We made 120 jars of homemade (pear, ginger and peach rum) jam. 
Ana was my neighbor in Brooklyn. When I first met her, I thought she was sweet and mellow. She casually mentioned she was a musician when I asked her what she did and I was like, “uh huh, sure you are,” because I tend to be judgmental like that. But then one weekend when I was having a brunch, I asked her to bring up her guitar from her apartment and play a few songs. I was a goner at that point. My heart exploded and there was no turning back. We were friends for a few months before we crossed the line. She was on-again-off again with another woman, and I thought she was drama, so I stayed away.



But ten years ago today, I was hanging out with a friend (Britney!), and we went to see Ana play on the Lower East Side. Her girlfriend was there and I thought: trouble. After the show I biked home to my apartment in Brooklyn and, at the same time, Ana arrived at the front door with only her guitar — no lady friend. We hung out that night. I played her the Shins album (of course) and she played me Jeff Buckley. I got a massage and the rest is history. But I will say, it was incredibly romantic, and I felt like I was on acid for the first week. I knew that whatever was happening was amazing from the start, and I was completely overwhelmed by my feelings for her. A few months into the relationship, when I was traveling in Europe with a friend and Ana and I met up in Istanbul, I remember looking at her in the backseat of some bus and thinking: I think this is it. Ana was the one to bring up the idea of marriage, and I was like, “are you crazy?” I thought the whole point was that we didn't have to get married and all that.  But it was really important to her, and it meant a lot. So I read a few books on the history of marriage and if it even meant something if two women got married. Mind you, this was roughly eight years ago when same-sex marriage was really at it's earliest stages, and even I had to get used to the idea.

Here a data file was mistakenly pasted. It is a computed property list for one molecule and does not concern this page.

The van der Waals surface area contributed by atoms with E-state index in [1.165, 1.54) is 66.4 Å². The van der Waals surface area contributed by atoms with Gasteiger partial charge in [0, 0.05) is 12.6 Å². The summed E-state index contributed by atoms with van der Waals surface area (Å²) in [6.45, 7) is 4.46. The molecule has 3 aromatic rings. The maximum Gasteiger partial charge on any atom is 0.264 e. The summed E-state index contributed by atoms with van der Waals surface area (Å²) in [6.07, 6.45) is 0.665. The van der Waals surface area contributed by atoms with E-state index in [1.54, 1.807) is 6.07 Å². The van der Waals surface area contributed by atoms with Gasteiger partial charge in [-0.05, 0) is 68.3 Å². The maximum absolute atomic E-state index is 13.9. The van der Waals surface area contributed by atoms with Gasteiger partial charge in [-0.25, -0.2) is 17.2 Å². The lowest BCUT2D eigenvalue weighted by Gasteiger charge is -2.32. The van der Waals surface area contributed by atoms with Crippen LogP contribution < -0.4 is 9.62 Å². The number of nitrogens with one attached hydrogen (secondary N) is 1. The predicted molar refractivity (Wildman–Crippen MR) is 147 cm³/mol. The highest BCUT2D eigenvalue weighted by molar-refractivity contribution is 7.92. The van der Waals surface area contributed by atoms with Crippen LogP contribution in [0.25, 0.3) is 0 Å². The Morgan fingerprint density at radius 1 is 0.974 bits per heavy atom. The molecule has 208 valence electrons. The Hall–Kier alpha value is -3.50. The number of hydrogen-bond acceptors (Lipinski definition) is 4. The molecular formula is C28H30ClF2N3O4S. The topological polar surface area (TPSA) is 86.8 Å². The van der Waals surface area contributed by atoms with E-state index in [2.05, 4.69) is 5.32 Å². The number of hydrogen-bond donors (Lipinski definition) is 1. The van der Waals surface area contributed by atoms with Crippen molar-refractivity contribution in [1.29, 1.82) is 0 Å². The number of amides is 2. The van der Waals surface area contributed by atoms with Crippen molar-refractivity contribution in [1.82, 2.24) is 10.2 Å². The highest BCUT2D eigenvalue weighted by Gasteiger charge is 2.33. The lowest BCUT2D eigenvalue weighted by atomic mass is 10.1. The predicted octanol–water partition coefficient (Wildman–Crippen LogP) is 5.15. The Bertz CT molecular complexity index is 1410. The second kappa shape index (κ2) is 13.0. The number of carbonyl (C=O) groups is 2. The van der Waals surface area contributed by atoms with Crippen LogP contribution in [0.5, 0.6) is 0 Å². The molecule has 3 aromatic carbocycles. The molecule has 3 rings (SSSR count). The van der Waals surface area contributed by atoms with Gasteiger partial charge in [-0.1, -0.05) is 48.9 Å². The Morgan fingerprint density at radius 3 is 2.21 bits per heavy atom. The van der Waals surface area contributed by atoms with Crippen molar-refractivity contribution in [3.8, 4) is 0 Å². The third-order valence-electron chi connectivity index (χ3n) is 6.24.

She had proposed one year in but it almost gave me a heart attack, so we waited another few years until I did all my research. I popped the question while I was visiting her for her birthday in Austin (while I was living in Denmark working on a film). We wanted to have our wedding in New Mexico, as an excuse to get all our friends to a beautiful place that means a lot to both of us. The ceremony was in Pinos Altos at the Pinos Altos Opera, a magical old opera house from the 1860's that is now sort of fighting decay. Next door is the Buckhorn Saloon, featuring lots of paintings of ladies of the night on the wall. How could we not pick a place like that? The party was a few miles away at a gallery/hotel called Gallery 500. We made 120 jars of homemade (pear, ginger and peach rum) jam into the wee hours of the night before.  



    Our wedding was DIY. We had a caterer, but we basically did everything else so there was no time for pampering. My parents walked me down the aisle, and Ana's parents walked her. Our friend Steve James, an amazing blues musician from Austin, played steel guitar, and our friend Mya sang a Lucinda Williams song, "Like a Rose." I didn’t have a wedding party; I can't handle all that traditional wedding hoopla. And who really wants to be a bridesmaid? 



    I mean really. Overall, I don’t regret a thing. The wedding was absolutely magical and amazing. Every bit of it. The setting was beautiful, and having all of our friends come out from New York City and Portland and finally experience the beauty of New Mexico, was unforgettable.


    Pics by Leigh Miller